Every week new fermented food items seem to bubble up in grocery store aisles. But fermentation is nothing new; this process of preserving the shelf-life of fruits, vegetables, dairy, meats and more has existed since ancient times and in cultures around the world. Recent media attention and grocery store real estate dedicated to fermented foods exists for good reason. There is a growing body of evidence that supports incorporating more fermented foods into one’s diet and may lead to improved digestion, a stronger immune system, and enhanced nutritional status.
Five ways to incorporate fermented foods into your diet:
- Kefir: Kefir is best described as a drinkable yogurt, this fermented milk beverage is delightfully tangy and can come plain or in a variety of flavors. Similar to other dairy products, kefir is high in calcium, vitamin D, and protein. It also contains live and active cultures which come with a host of potential health benefits. Kefir can be added to smoothies, poured over cereal or granola, or used in salad dressings.
- Sauerkraut: A simple combination of just cabbage and salt, sauerkraut is a traditional German food which is very easy to make at home. While historically consumed with rich meats, sauerkraut pairs well with lighter, plant-based dishes including atop salads, in soups, on toast, with roasted vegetables, or in your next grain bowl.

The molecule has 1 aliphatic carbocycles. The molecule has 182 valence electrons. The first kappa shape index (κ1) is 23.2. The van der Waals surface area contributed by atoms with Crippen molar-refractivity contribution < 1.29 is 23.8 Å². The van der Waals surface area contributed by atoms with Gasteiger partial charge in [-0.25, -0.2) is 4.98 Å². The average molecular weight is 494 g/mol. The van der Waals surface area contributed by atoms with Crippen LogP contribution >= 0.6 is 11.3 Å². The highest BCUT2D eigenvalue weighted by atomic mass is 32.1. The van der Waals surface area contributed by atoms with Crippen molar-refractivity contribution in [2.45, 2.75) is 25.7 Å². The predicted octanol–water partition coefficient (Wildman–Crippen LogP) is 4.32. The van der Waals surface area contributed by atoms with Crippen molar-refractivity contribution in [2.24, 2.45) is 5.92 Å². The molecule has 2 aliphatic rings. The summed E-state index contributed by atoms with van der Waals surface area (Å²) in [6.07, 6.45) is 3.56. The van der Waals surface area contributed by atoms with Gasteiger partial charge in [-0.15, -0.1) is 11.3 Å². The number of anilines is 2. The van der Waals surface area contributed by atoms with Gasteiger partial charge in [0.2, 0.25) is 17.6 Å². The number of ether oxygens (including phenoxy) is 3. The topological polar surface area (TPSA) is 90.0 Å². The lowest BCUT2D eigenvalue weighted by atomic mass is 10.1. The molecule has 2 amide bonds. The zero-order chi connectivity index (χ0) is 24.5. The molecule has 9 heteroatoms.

- Miso: This fermented soybean paste is packed with rich umami flavor. A little can go a long way but miso will transform soups, marinades, salad dressings, and goes well with glazed vegetables such as turnips and eggplant. The most common miso varieties are white, yellow, and red; these will be found in the refrigerated section of your grocery store.
- Kimchi: A not-so-distant relative of sauerkraut, kimchi is a Korean condiment made of spicy fermented cabbage. Look for it in the refrigerated section next to other Asian ingredients and give it a try it on your next avocado toast.
- Tempeh: This vegetarian protein source is made from naturally fermented soybeans. The nutty flavor pairs nicely in savory dishes. The texture holds up well to being roasted or grilled but can also be easily crumbled into chili or made into “chicken” salad.
- When buying fermented foods at the grocery store, look for them in the refrigerated section. Seek out products that are free of preservatives and unpasteurized which eliminates any friendly bacteria. And if you decide to make sauerkraut or kimchi at home, work in a sanitary environment and be sure to always practice proper food safety techniques.
- Salt is a common ingredient and necessary in the process of fermenting many foods. Reading the labels, choosing low-sodium varieties when available, and watching portion sizes can help keep the salt in check. The American Heart Association recommends keeping sodium intake to under 1500 mg per day.
Ready to make the jump and begin experimenting with fermented foods? Start by gradually introducing these foods into your diet and have fun adding them to some of your favorite dishes.